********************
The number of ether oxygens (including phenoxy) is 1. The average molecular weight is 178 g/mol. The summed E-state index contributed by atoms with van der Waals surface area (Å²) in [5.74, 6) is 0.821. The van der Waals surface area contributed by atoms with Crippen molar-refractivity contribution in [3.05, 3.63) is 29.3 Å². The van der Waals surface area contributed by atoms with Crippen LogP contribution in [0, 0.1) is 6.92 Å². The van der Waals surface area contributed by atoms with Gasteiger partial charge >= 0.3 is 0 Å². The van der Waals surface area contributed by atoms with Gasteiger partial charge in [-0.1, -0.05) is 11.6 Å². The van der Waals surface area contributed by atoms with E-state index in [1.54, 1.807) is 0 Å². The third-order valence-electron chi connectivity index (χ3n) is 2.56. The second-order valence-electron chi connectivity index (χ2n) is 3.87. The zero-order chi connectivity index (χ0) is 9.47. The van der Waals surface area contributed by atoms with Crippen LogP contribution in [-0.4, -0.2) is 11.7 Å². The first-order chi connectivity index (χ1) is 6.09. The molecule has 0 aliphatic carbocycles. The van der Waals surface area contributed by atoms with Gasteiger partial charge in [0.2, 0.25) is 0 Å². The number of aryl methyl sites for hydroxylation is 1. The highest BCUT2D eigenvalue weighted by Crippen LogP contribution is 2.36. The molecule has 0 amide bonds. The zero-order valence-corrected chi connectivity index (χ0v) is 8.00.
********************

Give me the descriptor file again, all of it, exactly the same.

The number of ether oxygens (including phenoxy) is 1. The average molecular weight is 178 g/mol. The summed E-state index contributed by atoms with van der Waals surface area (Å²) in [5.74, 6) is 0.821. The van der Waals surface area contributed by atoms with Crippen molar-refractivity contribution in [3.05, 3.63) is 29.3 Å². The van der Waals surface area contributed by atoms with Crippen LogP contribution in [0, 0.1) is 6.92 Å². The van der Waals surface area contributed by atoms with Gasteiger partial charge >= 0.3 is 0 Å². The van der Waals surface area contributed by atoms with Gasteiger partial charge in [-0.1, -0.05) is 11.6 Å². The van der Waals surface area contributed by atoms with E-state index in [1.54, 1.807) is 0 Å². The third-order valence-electron chi connectivity index (χ3n) is 2.56. The second-order valence-electron chi connectivity index (χ2n) is 3.87. The zero-order chi connectivity index (χ0) is 9.47. The van der Waals surface area contributed by atoms with Crippen LogP contribution in [-0.4, -0.2) is 11.7 Å². The first-order chi connectivity index (χ1) is 6.09. The molecule has 0 aliphatic carbocycles. The van der Waals surface area contributed by atoms with Gasteiger partial charge in [0.2, 0.25) is 0 Å². The number of aryl methyl sites for hydroxylation is 1. The highest BCUT2D eigenvalue weighted by Crippen LogP contribution is 2.36. The molecule has 0 amide bonds. The zero-order valence-corrected chi connectivity index (χ0v) is 8.00.